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Improving the practicality of recombinant Escherichia coli biosensor in detecting trace Cr(VI) by modifying the cryogenic storage conditions of biosensors and applying simple pretreatment.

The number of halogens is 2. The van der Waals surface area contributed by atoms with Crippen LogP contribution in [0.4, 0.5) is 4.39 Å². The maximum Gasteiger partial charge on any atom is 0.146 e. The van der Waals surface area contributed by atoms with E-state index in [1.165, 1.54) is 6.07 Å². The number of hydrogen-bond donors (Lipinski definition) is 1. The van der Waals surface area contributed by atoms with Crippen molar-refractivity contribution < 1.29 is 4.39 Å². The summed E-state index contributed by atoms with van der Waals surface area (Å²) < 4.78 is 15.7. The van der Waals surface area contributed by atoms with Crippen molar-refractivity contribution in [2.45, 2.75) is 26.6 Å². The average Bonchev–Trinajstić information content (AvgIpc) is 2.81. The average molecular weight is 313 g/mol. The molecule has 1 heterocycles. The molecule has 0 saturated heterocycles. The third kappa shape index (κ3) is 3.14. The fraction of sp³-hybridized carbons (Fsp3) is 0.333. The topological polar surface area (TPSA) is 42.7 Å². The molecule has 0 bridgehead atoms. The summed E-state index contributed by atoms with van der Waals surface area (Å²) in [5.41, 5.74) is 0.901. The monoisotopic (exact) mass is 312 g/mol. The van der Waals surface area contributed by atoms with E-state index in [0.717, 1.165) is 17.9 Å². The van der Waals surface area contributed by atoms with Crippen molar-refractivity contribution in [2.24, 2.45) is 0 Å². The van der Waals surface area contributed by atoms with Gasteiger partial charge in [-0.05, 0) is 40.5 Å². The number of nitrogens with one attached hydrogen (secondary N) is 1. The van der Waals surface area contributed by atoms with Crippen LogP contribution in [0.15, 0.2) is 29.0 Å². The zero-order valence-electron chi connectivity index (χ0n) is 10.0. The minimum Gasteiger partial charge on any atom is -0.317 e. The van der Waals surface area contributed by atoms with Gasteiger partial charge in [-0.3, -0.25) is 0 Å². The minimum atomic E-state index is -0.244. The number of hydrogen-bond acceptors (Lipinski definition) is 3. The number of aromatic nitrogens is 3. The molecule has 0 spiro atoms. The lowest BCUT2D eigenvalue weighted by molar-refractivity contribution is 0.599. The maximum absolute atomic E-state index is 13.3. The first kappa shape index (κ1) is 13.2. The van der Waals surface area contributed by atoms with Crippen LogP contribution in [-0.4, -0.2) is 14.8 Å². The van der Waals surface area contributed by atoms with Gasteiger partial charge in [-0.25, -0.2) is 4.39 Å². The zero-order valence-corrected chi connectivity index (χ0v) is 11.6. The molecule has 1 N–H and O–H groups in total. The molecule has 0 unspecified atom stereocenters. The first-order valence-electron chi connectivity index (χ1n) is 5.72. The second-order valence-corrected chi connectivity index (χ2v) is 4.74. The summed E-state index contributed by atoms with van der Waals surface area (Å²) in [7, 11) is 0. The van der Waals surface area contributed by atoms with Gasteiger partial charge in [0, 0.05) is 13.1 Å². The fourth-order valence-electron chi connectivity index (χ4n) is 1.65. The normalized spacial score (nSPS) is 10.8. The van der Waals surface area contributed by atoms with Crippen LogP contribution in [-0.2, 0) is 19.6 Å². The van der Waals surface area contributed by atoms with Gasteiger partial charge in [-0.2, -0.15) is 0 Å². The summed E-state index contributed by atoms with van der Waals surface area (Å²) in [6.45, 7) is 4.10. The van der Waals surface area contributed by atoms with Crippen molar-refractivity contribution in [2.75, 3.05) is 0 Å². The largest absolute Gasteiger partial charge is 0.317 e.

Hexavalent chromium (Cr(VI)) is a global environmental pollutant. To reduce the risk caused by Cr(VI), a simple, accurate, reproducible, and inexpensive method for quantifying Cr(VI) in water and soil should be developed. In this study, three types of recombinant Escherichia coli biosensors (namely T7- lux - E. coli , T3- lux - E. coli , and SP6- lux - E. coli biosensor) containing promoters (T7, T3, and SP6), chromate-sensing regulator chrB , and the reporter gene luxAB were constructed. This study investigated the effects of cryogenic freezing temperature and time on trace Cr(VI) measurement by using recombinant E. coli biosensors. The results indicated that the activity of thawed frozen SP6- lux - E. coli cells stored at -20 °C for 270 days did not differ from that of freshly prepared cells. Turbidity and conductivity in water samples and organic matter in soil interfered with Cr(VI) measurement using the biosensor. The SP6- lux - E. coli biosensor exhibited a wide measurement range and a low deviation of <5% for measuring Cr(VI) in various Cr(VI)-contaminated water and soil samples and required only a simple pretreatment or extraction process even after 270-day storage at -20 °C. To the best of our knowledge, this is the first study to report the use of recombinant biosensors for accurately measuring Cr(VI) in both water and soil.

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